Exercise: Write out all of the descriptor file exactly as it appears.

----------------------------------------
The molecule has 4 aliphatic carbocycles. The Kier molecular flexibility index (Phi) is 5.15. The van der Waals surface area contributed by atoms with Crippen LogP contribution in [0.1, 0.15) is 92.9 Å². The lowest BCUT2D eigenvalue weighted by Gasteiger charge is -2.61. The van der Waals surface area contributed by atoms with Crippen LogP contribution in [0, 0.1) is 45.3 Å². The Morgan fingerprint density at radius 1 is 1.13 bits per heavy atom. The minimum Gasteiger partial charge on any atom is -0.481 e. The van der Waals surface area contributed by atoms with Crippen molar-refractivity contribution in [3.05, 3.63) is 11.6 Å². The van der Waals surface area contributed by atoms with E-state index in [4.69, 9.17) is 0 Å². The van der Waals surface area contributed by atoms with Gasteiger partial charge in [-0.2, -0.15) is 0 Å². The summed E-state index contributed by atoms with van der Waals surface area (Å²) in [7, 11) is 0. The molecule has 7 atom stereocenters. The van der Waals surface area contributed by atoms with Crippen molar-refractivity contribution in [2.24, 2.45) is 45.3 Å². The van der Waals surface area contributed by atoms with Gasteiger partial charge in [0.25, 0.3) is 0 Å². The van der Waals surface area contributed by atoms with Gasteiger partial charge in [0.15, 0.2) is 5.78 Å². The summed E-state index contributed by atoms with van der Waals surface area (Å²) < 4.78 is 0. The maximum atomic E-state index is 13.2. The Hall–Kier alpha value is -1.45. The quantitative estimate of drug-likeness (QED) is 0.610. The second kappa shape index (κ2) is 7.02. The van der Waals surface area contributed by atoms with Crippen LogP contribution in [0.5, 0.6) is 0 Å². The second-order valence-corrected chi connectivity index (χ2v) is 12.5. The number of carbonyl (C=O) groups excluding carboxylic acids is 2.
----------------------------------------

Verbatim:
The molecule has 4 aliphatic carbocycles. The Kier molecular flexibility index (Phi) is 5.15. The van der Waals surface area contributed by atoms with Crippen LogP contribution in [0.1, 0.15) is 92.9 Å². The lowest BCUT2D eigenvalue weighted by Gasteiger charge is -2.61. The van der Waals surface area contributed by atoms with Crippen LogP contribution in [0, 0.1) is 45.3 Å². The Morgan fingerprint density at radius 1 is 1.13 bits per heavy atom. The minimum Gasteiger partial charge on any atom is -0.481 e. The van der Waals surface area contributed by atoms with Crippen molar-refractivity contribution in [3.05, 3.63) is 11.6 Å². The van der Waals surface area contributed by atoms with E-state index in [4.69, 9.17) is 0 Å². The van der Waals surface area contributed by atoms with Gasteiger partial charge in [-0.2, -0.15) is 0 Å². The summed E-state index contributed by atoms with van der Waals surface area (Å²) in [7, 11) is 0. The molecule has 7 atom stereocenters. The van der Waals surface area contributed by atoms with Crippen molar-refractivity contribution in [2.24, 2.45) is 45.3 Å². The van der Waals surface area contributed by atoms with Gasteiger partial charge in [0.25, 0.3) is 0 Å². The van der Waals surface area contributed by atoms with Gasteiger partial charge in [0.15, 0.2) is 5.78 Å². The summed E-state index contributed by atoms with van der Waals surface area (Å²) < 4.78 is 0. The maximum atomic E-state index is 13.2. The Hall–Kier alpha value is -1.45. The quantitative estimate of drug-likeness (QED) is 0.610. The second kappa shape index (κ2) is 7.02. The van der Waals surface area contributed by atoms with Crippen LogP contribution in [0.5, 0.6) is 0 Å². The second-order valence-corrected chi connectivity index (χ2v) is 12.5. The number of carbonyl (C=O) groups excluding carboxylic acids is 2.